I’m getting lots of questions about changing business structures in the ongoing recession and recovery. What do you need to know to get the Secretary of State to ‘inc’ your paperwork as a corporation?..
Q: I sent my Articles of Incorporation to the Secretary of State a few weeks ago. They have not been processed and I am in a great hurry to get this done so I can apply for a new corporate contractor’s license. I understand it is probably going to take several weeks to process. Do you know of any way to speed this up?
A: The Secretary of State has what I would call a four-tier processing system. They will issue a corporate number ‘super fast’ (4 hours); ‘fast’ (24 hours), ‘very slowly’ (4-6 weeks) or ‘unbelievably slow’ (10+ weeks). Unfortunately you fall into the last category.
According to my research, sending Articles of Incorporation to the Secretary of State is currently taking more than 10 weeks to process. Since you are in a big hurry, I would recommend going with the “fast” 24-hour option. This would involve redoing the articles and personally filing them in the Sacramento Office or hiring a service company to do this on your behalf here in the Capitol. The total cost will run $450.00 due to a recently enacted $350.00 “expedite fee”. Assuming there is no problem with the document, you’ll have a corporate number the next day and can then file your Application for a new Original Contractors License. When they finally get to the initial Articles you sent in, these will be rejected and returned with your original $100 fee.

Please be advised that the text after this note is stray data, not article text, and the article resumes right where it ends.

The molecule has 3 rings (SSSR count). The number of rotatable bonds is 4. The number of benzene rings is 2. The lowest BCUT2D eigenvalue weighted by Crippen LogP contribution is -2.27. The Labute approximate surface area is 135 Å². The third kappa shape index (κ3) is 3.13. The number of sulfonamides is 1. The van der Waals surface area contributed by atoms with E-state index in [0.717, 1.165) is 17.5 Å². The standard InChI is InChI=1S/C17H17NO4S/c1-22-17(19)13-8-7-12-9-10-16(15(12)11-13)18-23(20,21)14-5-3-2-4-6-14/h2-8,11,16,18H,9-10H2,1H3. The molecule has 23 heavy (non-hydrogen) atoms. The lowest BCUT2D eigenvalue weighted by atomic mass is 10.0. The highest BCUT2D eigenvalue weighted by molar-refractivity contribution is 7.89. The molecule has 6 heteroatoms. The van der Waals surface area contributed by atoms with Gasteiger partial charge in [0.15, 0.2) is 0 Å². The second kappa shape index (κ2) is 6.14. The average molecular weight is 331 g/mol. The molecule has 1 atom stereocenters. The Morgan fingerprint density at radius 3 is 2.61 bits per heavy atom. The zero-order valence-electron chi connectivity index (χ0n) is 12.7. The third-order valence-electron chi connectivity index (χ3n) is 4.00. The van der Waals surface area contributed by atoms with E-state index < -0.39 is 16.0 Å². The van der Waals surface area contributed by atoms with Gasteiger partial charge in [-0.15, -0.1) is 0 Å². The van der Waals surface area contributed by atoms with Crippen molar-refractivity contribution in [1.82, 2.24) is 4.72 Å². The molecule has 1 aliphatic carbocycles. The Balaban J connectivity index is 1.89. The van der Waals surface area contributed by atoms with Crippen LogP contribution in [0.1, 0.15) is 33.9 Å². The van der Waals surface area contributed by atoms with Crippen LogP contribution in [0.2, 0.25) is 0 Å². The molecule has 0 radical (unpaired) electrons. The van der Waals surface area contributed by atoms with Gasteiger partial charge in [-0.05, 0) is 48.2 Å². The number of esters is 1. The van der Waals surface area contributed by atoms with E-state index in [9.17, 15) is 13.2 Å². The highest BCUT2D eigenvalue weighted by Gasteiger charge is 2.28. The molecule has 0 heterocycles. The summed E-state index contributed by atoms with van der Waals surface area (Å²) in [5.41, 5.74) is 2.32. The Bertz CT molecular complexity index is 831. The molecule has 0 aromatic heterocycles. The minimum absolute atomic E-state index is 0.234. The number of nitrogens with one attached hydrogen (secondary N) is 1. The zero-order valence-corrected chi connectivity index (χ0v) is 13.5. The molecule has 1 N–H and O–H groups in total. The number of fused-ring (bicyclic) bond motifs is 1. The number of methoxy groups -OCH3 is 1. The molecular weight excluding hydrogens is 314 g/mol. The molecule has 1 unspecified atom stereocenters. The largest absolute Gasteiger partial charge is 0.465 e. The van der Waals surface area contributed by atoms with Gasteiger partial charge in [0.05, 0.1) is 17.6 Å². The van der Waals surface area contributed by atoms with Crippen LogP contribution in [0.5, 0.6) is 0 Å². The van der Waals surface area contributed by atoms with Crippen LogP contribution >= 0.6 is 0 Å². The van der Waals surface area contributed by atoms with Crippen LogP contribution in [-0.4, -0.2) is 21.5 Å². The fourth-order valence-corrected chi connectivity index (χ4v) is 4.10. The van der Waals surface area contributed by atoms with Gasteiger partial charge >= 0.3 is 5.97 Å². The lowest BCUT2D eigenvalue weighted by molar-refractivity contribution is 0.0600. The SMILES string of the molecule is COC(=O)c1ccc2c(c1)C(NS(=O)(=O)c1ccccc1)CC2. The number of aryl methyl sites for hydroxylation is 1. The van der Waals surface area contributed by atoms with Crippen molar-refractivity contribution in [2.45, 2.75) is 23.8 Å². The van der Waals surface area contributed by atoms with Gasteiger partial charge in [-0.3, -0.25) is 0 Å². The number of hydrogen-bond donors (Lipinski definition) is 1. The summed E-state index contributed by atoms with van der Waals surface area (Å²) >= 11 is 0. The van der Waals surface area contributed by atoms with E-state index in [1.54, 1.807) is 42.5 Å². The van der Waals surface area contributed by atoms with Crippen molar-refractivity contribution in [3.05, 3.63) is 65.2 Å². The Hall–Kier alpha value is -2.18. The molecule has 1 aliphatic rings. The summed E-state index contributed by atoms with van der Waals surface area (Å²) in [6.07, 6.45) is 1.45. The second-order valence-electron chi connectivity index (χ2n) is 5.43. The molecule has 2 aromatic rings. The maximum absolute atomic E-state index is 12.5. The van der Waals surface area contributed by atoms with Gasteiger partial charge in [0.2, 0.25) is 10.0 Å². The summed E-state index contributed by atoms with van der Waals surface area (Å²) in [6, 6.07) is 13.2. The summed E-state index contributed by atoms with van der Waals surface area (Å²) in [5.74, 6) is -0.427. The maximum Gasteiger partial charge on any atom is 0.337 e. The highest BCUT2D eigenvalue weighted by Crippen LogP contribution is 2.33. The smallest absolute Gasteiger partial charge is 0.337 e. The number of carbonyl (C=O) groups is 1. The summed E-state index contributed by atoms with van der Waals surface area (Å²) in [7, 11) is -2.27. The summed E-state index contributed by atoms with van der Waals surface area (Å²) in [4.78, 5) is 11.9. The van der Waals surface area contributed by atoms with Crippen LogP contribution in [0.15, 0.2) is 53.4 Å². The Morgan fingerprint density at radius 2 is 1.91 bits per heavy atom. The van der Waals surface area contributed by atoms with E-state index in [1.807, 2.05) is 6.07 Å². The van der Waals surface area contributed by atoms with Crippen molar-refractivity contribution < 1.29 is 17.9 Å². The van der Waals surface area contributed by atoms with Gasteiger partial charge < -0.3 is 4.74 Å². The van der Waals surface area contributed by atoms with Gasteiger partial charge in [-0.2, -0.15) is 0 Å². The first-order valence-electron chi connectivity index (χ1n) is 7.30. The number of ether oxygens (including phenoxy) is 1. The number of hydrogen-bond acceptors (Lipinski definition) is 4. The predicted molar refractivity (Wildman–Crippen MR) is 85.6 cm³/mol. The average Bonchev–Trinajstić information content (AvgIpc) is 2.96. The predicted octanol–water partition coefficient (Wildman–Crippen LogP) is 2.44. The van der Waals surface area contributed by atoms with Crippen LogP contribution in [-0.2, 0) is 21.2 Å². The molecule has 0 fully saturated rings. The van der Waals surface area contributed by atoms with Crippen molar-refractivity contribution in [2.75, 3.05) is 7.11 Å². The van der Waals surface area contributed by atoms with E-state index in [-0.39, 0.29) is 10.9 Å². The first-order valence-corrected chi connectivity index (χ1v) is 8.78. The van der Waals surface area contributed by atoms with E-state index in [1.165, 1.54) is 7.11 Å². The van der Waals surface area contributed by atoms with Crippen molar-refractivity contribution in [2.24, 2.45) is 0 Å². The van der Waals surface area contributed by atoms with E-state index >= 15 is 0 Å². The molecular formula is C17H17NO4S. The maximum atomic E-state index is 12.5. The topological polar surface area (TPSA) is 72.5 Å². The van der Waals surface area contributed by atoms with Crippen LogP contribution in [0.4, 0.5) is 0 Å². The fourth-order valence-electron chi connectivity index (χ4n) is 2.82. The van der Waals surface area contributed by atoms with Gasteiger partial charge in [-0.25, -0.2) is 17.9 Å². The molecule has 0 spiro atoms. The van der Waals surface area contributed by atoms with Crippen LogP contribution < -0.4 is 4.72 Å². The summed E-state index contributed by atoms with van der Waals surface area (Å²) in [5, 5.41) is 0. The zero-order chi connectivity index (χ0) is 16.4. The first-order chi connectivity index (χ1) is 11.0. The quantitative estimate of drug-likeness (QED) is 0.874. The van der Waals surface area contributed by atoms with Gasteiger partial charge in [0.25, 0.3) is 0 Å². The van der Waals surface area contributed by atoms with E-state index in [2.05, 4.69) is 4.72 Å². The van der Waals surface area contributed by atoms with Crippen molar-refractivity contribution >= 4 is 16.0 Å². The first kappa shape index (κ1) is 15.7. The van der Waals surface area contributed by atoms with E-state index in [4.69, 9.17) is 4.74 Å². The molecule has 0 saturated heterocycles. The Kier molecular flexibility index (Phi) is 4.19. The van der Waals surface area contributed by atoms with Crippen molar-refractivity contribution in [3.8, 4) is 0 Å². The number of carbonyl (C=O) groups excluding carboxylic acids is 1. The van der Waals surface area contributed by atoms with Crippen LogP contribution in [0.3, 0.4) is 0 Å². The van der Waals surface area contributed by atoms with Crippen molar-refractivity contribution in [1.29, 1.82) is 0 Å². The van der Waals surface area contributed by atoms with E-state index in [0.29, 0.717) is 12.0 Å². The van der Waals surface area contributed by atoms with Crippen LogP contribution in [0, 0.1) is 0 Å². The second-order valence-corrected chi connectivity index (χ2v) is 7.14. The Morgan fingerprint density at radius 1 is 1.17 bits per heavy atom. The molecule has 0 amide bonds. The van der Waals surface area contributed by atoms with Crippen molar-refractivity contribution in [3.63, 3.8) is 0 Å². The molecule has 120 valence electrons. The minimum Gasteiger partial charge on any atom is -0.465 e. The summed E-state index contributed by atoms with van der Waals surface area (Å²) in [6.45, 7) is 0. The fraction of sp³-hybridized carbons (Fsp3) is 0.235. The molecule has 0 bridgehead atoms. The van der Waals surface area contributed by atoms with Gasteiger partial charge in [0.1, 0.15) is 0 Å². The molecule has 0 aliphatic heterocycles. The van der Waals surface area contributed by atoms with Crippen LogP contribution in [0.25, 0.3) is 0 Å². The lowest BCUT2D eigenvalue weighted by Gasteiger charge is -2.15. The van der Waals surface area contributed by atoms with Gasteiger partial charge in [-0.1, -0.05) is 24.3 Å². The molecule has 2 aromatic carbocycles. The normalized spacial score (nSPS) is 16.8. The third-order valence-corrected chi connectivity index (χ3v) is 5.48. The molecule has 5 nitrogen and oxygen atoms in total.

A word of warning though for anyone who has filed articles over the counter (the 4 or 6 week option) and then changed their mind to go with these “super fast” or “fast” options. Forget about it. The Secretary of State will keep the extra expedite fee of $500 (“super fast”) or $350 (“fast”) and will not allow you to swap out the new articles for those filed. This “trick” only works if you filed your articles, amendment or Statement and Designation by Foreign Corporation by mail.
I know this all sounds a bit confusing so please call me and I’ll be happy to further explain the entire process.
Q: I attended a recent meeting where I heard that the Contractors Board would soon be able to issue a license to a Limited Liability Company, or LLC. What can you tell me about this?
A: As readers of this column know, the CSLB can only issue a license to a Sole Proprietor, Corporation, Limited Partnership, General Partnership or Joint Venture. However, as you heard, this may change in the next year or so if a bill pending in the State Legislature is passed and signed by the Governor. SB 392 (Florez) would authorize the Board to begin issuing a contractor’s license to a Limited Liability Company (LLC) no later than January 1, 2012.
California contractors have been unable to avail themselves of the limited liability corporate status since this type of entity was created in 1994. In fact, California is one of about 30 states that require some form of contractor’s license but is the only state that does not allow a license to be issued to a LLC.
The argument that licensing a LLC would be a detriment to consumers and employees helped defeat several prior attempts to pass this type of legislation.
The Florez bill would require applicants for a LLC license to file a $100,000 Surety Bond for damages arising out of specified employee claims and would also require the entity to maintain a policy or policies of insurance against potential damages arising out of a claim.